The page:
of older clients were female in 2015–16, similar to 2014–15.
2 in 3
older clients (66%) were aged 55–64 and the remaining one-third was 65 or over.
of Indigenous clients were aged over 55 compared with 9% of non-Indigenous clients.
of older clients sought assistance primarily because of a housing crisis.
- In 2015–16, older clients were more likely than the general SHSC population to be male (45% compared with 41% of all clients). This group had a much larger proportion of lone persons compared with younger age groups.
- Older clients were less likely to be homeless on presentation than younger clients. For example, 34% of clients aged 55 and over were homeless on presentation compared with 44% of the general SHS population.
- For older clients there were 3 main reasons most commonly reported for seeking assistance: housing crisis (21%), domestic and family violence (18%) and financial difficulties (17%).
Services needed and provided
- Older clients were less likely to request accommodation services (45%) than the general SHS population (56%). However, of those who did request accommodation, most needed long-term housing (33%); they were more likely than the general SHS population to be provided with this form of accommodation (9% of those older people who requested it compared with 5% of the general SHS population).
Other services most commonly needed by older clients were for:
- assistance to sustain tenancy or prevent tenancy failure or eviction (32%, or nearly 7,000)
- material aid/brokerage (30%)
- short-term or emergency accommodation (23%) (Figure OLDER.1).
All these services were requested at lower rates than the general SHS population (assistance to sustain tenancy or prevent tenancy failure or eviction 33%, material aid/brokerage 35%, short-term or emergency accommodation 38%).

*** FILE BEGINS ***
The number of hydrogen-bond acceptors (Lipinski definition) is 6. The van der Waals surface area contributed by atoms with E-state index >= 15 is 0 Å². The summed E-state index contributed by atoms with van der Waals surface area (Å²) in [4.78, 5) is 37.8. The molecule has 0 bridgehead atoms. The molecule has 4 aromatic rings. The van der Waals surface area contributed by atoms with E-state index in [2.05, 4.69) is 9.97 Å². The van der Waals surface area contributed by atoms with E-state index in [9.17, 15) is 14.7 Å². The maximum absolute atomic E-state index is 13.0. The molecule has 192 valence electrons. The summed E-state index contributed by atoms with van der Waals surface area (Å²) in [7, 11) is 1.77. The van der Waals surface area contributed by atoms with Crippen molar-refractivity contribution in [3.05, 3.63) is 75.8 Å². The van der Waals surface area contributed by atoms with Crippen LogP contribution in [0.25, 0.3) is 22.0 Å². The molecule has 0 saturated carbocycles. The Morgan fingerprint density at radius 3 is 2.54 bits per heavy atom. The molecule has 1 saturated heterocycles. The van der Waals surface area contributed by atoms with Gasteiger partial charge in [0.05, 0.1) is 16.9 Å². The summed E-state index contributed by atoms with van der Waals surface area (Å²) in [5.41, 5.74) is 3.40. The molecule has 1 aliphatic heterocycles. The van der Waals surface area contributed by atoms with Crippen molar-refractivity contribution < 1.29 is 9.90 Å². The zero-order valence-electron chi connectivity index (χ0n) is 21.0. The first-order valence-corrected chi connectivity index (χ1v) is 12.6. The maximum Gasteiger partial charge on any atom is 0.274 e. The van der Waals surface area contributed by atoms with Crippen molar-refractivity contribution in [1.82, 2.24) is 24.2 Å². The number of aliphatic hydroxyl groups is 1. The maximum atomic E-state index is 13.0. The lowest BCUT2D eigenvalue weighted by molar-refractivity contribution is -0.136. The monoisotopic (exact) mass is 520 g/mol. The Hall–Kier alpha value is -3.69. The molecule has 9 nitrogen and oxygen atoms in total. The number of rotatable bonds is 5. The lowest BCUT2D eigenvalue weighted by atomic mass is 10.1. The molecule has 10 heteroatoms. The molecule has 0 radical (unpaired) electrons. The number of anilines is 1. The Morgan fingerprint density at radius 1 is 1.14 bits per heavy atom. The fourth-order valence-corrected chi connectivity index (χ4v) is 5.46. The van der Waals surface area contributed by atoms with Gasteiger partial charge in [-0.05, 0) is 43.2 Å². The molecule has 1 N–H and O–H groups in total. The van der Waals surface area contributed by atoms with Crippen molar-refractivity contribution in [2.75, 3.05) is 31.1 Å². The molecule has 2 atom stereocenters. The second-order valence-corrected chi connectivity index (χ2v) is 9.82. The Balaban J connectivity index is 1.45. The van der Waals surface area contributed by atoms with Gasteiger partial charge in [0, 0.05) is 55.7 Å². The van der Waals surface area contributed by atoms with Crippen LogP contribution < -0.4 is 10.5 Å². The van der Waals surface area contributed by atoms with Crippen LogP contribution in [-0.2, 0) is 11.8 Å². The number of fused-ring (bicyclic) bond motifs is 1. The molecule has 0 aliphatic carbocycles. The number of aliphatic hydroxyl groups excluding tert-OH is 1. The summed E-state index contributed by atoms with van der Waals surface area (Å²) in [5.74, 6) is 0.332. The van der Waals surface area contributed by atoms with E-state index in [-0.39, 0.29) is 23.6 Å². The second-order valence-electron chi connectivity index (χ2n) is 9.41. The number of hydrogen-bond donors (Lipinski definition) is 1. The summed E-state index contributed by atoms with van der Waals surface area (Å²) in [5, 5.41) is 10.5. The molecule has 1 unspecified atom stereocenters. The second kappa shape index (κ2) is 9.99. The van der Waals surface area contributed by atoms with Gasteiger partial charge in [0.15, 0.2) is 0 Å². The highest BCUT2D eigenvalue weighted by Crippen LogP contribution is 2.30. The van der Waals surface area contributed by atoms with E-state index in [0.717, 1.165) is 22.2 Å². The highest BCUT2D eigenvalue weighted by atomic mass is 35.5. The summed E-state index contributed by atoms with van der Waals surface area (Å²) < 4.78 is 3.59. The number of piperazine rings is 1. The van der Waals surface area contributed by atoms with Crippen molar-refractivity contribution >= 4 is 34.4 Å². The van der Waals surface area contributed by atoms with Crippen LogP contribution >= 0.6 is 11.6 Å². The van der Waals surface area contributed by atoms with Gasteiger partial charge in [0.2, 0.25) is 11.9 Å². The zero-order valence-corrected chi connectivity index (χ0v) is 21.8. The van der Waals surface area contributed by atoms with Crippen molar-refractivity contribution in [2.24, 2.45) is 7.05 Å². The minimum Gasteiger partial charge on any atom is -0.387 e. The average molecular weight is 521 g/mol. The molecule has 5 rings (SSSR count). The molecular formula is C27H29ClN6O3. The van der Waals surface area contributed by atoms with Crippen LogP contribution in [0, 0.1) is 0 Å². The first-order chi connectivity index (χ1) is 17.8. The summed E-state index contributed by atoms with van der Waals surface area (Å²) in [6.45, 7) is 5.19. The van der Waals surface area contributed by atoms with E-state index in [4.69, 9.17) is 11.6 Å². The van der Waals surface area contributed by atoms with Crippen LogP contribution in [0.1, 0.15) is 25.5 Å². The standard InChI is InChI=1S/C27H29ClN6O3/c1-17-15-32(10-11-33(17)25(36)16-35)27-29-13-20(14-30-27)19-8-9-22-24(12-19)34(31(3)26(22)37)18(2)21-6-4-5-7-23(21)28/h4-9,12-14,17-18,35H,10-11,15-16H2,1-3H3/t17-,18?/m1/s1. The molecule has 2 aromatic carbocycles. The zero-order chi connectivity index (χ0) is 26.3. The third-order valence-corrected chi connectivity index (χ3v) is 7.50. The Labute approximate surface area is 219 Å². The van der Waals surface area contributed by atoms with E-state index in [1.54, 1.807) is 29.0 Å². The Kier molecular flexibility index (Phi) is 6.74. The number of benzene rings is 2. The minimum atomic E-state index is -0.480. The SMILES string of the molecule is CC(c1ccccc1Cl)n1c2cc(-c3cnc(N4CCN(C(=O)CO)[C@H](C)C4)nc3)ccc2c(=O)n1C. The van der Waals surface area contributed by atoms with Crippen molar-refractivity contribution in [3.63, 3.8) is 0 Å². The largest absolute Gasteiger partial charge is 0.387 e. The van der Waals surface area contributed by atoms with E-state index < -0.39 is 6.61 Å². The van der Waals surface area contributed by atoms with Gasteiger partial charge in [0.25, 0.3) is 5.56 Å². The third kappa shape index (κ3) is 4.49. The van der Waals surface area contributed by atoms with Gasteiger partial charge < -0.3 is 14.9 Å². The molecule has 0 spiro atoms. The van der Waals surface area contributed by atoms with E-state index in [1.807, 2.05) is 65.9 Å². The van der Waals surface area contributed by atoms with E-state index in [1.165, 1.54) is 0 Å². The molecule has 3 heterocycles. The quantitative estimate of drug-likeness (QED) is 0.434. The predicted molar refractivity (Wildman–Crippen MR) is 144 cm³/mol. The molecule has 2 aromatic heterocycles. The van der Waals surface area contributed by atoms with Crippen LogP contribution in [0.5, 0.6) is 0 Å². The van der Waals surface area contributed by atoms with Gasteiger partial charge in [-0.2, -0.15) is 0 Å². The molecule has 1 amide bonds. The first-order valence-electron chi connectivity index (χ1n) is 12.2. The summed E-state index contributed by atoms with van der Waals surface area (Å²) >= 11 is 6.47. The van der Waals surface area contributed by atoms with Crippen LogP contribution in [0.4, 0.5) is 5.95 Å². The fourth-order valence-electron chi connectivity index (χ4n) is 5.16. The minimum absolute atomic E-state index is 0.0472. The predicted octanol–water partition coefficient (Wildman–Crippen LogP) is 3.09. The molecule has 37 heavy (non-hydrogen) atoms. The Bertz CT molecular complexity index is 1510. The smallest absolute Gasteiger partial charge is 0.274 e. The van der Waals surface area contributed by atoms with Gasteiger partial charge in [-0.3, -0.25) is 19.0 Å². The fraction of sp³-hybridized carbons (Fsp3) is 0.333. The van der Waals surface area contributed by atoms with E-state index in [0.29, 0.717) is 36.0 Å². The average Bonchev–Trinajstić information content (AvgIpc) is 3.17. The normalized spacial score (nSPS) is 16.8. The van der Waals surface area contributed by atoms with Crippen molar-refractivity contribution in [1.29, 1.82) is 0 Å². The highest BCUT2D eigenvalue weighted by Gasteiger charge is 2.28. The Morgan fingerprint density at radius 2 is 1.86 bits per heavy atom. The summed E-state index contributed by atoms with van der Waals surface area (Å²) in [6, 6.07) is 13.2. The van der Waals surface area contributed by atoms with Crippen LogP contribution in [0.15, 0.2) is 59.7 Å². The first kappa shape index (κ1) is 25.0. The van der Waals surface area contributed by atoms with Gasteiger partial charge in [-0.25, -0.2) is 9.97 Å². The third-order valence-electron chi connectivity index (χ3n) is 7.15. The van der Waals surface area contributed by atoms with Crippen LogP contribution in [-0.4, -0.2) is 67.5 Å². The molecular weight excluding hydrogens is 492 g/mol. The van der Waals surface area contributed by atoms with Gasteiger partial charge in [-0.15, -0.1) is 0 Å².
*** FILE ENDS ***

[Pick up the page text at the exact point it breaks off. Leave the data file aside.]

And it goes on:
Figure OLDER.1: Older clients by most needed services and service provision status (top 6), 2015–16
Note: Excludes 'Other basic assistance', 'Advice/information', and 'Advocacy/liaison on behalf of client'.
Source: Specialist Homelessness Services 2015–16, National Supplementary Table OLDER.3.
While older clients most commonly ended their support in private or other housing (43%, or about 6,000), the proportion of older clients housed in public or community housing following support increased from 21% to 29% in 2015–16.
There was also a reduction in the proportion of older clients 'rough sleeping' (no shelter or improvised/ inadequate dwelling), falling from just over 1 in 10 clients (12%, or 1,700) at the commencement of support to 7% at the end (Figure OLDER.2).
Figure OLDER.2: Older clients, by housing situation at beginning of support and end of support, 2015–16
- The SHSC classifies clients living with no shelter or improvised/ inadequate dwelling, short-term temporary accommodation, or in a house, townhouse, or flat with relatives (rent free) as homeless. Clients living in public or community housing (renter or rent free), private or other housing (renter or rent free), or in institutional settings are classified as housed.
- Proportions include only clients with closed support at the end of the reporting period.
Source: Specialist Homelessness Services 2015–16, National Supplementary Table OLDER.4.